Talent in 'Annie' is not so little

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By Sara Miller

Maybe far away or maybe real nearby — as nearby as Conifer, in fact — the tale of the infamous Depression-era orphan, Annie, is coming to life at StageDoor Theatre.

Middle school students from throughout the mountain area are dressed in rags and gathered to portray the Hard Knock Life of the orphans at the Municipal Girls Orphanage.

Just as the orphans at Ms. Hannigan’s orphanage have pulled together and become a family, so has the junior company at StageDoor.

“StageDoor is a second home to me,” says Wesley Parker, cast member and son of Annie’s director, Belinda Parker.

“People don’t realize how unique it is to have a place like StageDoor right in our own community,” says Belinda Parker. “The kids are getting quality performing opportunities. And it brings kids together from all different schools and communities. These kids are in shows like ‘Annie’ together and continue to support each other at their school productions and activities.”

The cast of “Annie” has 16 students from throughout the mountain area. The actors are from West Jefferson Middle School, Evergreen Middle School and home-schooled students, and one cast member commutes from Fairplay to take part in this award-winning show.

The story takes place in New York City in the early 1930s. Eleven-year old Annie (played by Madison McDaniel) is the surrogate big sister to a pack of orphans who live out their days waiting for adoption or the return of their birth parents at the Municipal Girls Orphanage. Annie decides to take matters into her own hands and escapes to find her birth parents. Before Annie is caught and sent back to mean Ms. Hannigan (played by Kelsy Wilcox), who runs the orphanage, she meets Sandy, a dog played by Parker’s own red Heeler, Rex.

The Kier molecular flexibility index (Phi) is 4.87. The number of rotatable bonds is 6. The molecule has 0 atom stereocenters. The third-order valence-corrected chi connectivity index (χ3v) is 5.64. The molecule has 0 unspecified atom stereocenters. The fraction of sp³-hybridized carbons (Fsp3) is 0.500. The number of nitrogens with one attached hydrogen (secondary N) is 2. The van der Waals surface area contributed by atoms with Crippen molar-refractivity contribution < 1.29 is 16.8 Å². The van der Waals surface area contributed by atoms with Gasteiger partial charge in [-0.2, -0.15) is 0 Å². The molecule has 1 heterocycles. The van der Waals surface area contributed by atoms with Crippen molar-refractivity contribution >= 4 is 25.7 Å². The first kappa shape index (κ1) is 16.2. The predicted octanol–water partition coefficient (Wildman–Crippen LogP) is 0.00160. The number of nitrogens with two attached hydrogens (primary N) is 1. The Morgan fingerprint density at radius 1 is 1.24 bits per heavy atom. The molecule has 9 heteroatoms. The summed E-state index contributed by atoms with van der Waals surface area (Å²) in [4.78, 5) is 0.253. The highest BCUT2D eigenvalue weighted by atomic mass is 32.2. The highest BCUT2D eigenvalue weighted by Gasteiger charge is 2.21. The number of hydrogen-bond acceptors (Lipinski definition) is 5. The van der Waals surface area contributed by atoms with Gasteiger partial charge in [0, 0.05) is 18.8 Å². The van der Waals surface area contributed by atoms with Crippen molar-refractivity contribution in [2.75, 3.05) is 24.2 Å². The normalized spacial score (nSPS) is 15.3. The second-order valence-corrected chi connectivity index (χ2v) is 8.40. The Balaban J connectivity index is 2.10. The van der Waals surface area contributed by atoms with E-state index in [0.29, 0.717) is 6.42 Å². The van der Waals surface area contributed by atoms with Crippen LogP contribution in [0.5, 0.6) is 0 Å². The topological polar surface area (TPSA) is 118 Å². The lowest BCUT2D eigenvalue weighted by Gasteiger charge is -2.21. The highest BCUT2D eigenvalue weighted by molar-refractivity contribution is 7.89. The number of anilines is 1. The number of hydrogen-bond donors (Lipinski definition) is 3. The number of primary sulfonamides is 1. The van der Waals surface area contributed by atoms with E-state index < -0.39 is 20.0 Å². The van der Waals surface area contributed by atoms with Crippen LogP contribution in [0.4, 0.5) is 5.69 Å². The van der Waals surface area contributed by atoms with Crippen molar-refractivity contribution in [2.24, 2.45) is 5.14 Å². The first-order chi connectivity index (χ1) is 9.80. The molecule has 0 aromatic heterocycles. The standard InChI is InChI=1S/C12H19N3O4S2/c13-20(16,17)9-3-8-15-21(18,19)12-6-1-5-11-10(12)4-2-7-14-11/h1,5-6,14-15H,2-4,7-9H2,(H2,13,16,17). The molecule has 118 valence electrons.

Annie is eventually taken in by Daddy Warbucks (played by Sam Thompson) and his secretary, Grace (played by T. Parker). What follows is a scheme by Ms. Hannigan and her brother Rooster (played by Chris Wilcox) to tap into Warbucks’ fortune by claiming to be Annie’s parents.

The action takes place in a Broadway-esque song and dance setting, complete with recognizable numbers such as “Easy Street” and “Tomorrow.” Parker, who worked in theater professionally for many years, has created a strict training regimen for her middle-school cast to ensure that they can keep up with her high-spirited choreography.

“We don’t treat them like middle-schoolers,” says Parker. “We don’t water things down and say, ‘These are just kids.’ If you treat your cast like professionals, they step up to the occasion every time. This cast has definitely risen to the challenges that ‘Annie’ presents.”

Parker works closely with Nelson Conway, the show’s musical director, as well as a cadre of volunteers.

“We really are a family at StageDoor. Not only do we have three different sets of siblings in the cast, but we have parents and friends who help with costumes, sets, lighting and more,” says Parker.

All of this manpower combines to create a family-friendly production that is a delight for both the cast and the audience. “Annie” is a show for all ages that you won’t want to miss.

Sara Miller, a freelance writer and a resident of Evergreen, lives with her husband, two children and a dog.